Pine County cult leader sought on child sex abuse charges
Victor Arden Barnard, 52, was charged last week in State District Court with 59 counts of criminal sexual conduct. The charges pertain to two young women who reported being abused over a period of several years while living on the congregation’s compound in Finlayson. But authorities said there are likely more victims.
Barnard, who likened himself to Jesus, was last known to be living in Spokane, Wash., and remains at large. A nationwide warrant has been issued for his arrest.
The charges are the result of an over two-year investigation by the Pine County Sheriff’s Office. Chief Deputy Steven Blackwell said Tuesday that his office has compiled boxfuls of evidence and logged countless hours trying to put the pieces together.
“The really difficult element about going in and trying to investigate this is that they’re a very tight religious sect,” Blackwell told the News Tribune. “It’s very difficult to get answers and information from that kind of community.”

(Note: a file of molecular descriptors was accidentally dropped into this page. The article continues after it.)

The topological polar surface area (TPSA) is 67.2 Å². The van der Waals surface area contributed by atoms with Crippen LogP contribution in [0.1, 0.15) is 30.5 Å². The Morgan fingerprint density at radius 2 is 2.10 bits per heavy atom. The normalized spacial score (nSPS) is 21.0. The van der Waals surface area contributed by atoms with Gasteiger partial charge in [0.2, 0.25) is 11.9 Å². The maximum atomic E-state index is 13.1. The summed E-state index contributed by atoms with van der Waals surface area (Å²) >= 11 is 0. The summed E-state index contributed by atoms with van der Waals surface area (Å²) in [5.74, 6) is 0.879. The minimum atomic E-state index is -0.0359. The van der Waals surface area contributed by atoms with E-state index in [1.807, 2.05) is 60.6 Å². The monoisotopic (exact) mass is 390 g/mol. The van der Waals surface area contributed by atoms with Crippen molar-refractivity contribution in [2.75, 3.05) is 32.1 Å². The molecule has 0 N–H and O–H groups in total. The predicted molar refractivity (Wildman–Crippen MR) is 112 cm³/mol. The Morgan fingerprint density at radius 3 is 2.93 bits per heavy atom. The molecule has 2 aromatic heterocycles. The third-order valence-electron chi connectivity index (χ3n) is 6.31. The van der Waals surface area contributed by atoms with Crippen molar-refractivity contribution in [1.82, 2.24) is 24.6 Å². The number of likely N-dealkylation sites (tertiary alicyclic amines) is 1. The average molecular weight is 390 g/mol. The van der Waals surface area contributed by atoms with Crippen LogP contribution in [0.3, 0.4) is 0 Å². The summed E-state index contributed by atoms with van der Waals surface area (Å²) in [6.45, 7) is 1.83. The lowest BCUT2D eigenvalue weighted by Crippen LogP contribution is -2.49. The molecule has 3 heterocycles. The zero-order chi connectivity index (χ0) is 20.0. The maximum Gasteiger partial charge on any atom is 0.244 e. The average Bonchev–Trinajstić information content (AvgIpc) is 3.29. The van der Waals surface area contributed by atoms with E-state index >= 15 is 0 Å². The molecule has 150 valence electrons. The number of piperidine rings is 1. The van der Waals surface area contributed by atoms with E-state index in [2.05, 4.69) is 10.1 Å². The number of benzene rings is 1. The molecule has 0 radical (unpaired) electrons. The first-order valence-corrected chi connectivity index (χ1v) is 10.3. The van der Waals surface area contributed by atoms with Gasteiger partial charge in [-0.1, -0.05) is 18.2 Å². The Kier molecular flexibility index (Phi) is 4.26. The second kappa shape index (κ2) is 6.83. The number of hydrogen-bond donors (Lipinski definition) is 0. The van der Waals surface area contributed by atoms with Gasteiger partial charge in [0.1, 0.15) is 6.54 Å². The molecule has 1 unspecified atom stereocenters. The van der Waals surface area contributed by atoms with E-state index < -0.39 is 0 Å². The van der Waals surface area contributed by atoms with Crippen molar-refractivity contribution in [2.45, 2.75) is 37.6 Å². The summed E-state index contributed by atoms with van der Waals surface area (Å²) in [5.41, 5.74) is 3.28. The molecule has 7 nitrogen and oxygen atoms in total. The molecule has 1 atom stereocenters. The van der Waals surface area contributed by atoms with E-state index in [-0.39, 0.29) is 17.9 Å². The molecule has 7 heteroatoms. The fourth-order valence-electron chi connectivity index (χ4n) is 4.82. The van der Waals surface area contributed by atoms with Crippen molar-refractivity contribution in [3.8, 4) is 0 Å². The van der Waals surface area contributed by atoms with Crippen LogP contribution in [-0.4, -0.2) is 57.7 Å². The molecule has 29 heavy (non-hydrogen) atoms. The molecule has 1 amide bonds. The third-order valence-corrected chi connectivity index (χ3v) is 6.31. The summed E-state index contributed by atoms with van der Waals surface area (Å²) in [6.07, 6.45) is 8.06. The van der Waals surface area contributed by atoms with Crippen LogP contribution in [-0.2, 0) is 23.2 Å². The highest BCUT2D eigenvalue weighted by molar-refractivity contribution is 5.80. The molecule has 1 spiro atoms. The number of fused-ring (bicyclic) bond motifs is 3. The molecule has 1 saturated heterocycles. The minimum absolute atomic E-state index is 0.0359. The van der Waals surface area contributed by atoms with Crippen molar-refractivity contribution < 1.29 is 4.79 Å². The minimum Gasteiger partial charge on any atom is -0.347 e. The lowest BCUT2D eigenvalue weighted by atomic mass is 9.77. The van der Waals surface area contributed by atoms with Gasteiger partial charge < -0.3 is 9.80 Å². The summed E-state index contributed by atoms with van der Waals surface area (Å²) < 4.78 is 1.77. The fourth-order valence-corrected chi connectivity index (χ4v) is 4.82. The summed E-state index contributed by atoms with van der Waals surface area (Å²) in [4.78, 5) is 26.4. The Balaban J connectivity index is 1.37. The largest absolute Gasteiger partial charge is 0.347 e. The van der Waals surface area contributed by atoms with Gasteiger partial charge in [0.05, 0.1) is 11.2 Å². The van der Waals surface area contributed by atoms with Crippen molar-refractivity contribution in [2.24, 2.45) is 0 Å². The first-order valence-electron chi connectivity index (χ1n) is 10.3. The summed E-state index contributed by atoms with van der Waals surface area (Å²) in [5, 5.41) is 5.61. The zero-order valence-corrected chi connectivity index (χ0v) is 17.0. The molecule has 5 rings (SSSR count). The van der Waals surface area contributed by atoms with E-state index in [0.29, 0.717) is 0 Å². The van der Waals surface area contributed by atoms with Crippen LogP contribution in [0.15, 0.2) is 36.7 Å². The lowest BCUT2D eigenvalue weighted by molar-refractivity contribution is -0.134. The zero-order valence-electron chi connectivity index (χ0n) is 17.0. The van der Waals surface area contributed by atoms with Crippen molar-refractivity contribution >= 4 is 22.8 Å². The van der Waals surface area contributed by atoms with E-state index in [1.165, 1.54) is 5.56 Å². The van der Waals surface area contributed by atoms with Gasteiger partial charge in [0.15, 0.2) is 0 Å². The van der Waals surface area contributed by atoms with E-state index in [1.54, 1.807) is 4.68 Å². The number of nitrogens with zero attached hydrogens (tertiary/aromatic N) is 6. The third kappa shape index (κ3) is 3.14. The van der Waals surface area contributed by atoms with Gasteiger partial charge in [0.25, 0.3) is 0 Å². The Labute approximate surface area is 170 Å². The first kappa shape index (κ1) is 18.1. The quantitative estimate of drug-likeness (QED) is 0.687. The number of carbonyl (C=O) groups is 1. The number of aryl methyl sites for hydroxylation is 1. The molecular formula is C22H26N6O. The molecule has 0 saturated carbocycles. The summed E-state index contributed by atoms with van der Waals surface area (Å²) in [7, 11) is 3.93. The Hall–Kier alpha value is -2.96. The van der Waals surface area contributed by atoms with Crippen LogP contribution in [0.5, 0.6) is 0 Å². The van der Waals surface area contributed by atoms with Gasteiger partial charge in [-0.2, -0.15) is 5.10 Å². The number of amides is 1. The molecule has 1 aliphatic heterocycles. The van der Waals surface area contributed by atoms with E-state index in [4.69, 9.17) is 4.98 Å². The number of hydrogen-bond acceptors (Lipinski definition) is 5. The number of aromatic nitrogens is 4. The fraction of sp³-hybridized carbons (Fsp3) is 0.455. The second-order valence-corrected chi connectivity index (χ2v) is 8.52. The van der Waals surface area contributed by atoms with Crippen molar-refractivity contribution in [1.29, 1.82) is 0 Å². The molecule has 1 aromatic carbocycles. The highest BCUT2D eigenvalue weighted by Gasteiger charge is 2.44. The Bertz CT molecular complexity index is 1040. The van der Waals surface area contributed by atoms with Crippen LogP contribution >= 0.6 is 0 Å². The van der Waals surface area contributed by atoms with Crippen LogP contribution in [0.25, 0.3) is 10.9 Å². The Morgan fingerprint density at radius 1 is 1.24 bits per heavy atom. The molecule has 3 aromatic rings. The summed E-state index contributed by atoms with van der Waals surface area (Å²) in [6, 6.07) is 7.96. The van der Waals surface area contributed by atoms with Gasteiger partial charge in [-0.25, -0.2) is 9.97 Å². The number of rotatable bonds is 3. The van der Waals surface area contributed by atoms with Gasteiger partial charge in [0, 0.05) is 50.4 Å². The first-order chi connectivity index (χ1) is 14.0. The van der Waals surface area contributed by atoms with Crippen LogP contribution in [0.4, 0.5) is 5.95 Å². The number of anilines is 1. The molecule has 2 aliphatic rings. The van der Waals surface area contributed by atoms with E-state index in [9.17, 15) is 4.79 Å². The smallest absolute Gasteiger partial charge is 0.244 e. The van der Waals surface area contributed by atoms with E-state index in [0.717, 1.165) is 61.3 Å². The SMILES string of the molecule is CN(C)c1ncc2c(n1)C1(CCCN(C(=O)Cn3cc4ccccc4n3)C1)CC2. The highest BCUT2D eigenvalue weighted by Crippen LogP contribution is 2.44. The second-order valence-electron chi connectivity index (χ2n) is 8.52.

The sheriff’s office began investigating in 2012, when a 24-year-old woman, identified in the complaint as “B,” reported that she had been abused from the ages of 13 to 22.
B said she and her family joined a church called the River Road Fellowship, which had a camp on land near Finlayson, in 1998. Authorities said the congregation is an offshoot of The Way International, a nondenominational Christian group that has frequently been alleged to be a cult.
In July 2000, Barnard set up a group for young girls called the “Maidens Group” or “ Alamoth ,” according to the complaint. The group was to stay virgins and never marry. B was invited by Barnard, and she and her father agreed, thinking it was a summer camp.